Batman: The Animated Series Managed to Create an Even More Tragic Version of Jason Todd
In Batman: The Animated Series, the list of Robins goes from the OG Boy Wonder Dick Greyson to third Robin, Tim Drake, with my personal favorite, Jason Todd, being skipped over. Jason’s fate (being murdered by the Joker) has always been one of the darkest moments in the Batman mythos and too dark for even a show like Batman: The Animated Series, which struck a balance between the dark stories and children’s audience. Now, with the comic book mini-series Batman: The Adventures Continue, we get to see the in-BTAS universe backstory of what happened to the second Robin.
**Spoilers for Batman: The Adventures Continue #12.**
Within this incarnation, they keep that Jason was always the more temperamental and prone to violence of the Robins. He is kidnapped by Joker and Harley Quinn as they discuss the violent beatings he gave the Penguin and other members of Batman’s Rogues’ Gallery. Joker decides that he has to kill Jason in order to keep him from killing any of them, which is a very interesting rationale for all of this.
Harley doesn’t agree with killing a child and is thrown out by the Joker, and she decides to tell Batman what’s going on, giving the caped crusader a chance to save his ward before the end comes. Joker attempts to kill both of them and has gunfire erupt in the warehouse they’re in, despite it being full of hydrogen tanks. Naturally, Joker ends up knocked out at some point, and the now-freed Jason tells Batman to kill the Joker out of revenge for what he tried to do.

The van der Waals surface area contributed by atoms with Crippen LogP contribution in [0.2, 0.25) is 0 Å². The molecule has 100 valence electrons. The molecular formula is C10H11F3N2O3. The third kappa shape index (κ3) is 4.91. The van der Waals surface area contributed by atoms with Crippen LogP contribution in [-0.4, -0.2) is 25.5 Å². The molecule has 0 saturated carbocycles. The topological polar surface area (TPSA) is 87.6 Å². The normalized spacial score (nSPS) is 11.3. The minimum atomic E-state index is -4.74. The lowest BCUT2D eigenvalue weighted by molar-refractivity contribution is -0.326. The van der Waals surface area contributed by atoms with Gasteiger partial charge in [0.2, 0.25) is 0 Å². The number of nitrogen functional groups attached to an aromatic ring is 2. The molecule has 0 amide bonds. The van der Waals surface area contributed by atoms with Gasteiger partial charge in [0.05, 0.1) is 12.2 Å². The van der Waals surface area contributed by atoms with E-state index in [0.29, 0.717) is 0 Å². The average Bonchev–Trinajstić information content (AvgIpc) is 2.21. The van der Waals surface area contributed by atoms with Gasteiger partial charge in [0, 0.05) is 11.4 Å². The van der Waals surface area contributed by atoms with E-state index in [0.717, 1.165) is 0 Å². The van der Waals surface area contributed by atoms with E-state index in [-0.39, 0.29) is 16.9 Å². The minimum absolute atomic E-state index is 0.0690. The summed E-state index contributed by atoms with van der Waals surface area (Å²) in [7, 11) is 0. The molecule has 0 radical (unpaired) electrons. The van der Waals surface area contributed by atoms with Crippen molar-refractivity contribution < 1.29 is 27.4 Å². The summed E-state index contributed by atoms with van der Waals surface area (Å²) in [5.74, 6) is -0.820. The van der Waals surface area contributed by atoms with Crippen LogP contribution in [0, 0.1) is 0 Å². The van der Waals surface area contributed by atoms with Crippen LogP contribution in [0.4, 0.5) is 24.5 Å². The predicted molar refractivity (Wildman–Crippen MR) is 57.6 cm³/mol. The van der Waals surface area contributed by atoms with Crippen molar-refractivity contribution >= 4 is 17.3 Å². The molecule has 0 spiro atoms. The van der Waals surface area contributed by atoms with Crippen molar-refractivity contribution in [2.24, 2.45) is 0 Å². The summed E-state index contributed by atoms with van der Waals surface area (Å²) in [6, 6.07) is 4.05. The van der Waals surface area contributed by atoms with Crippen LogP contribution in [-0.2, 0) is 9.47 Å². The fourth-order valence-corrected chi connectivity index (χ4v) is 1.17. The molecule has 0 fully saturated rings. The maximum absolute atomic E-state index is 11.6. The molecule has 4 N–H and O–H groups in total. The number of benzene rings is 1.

As we know, that is a line Batman doesn’t cross, and he actually helps to save the Joker from perishing in the flames. Jason tries to stop the rescue and ends up causing more of the hydrogen tanks to explode, and it’s implied that Jason dies, but Bruce says that he could never find a body.
This story, by Alan Burnett, Paul Dini, Ty Templeton, Mark Morales, Monica Kubina and Josh Reed, proves a really sad version of Jason’s story. Unlike in the original “Death in the Family” story, he is killed because of his own rage and inability to let go of vengeance. The fact that he is seen as such a threat by the Joker that he needs to be eliminated shows how, even in comparison to the Batman, Jason is seen as a force more threatening because he does not have a code. Having that be the reason for his downfall makes his story more tragic and more about who he is/was as a character than just the sad results of a narrow phone poll.
Jason Todd is one of my favorite DC characters and my favorite Robin, so I’m glad to see he has finally made it into the best version of the DC universe.
(via CBR, image: DC Comics)
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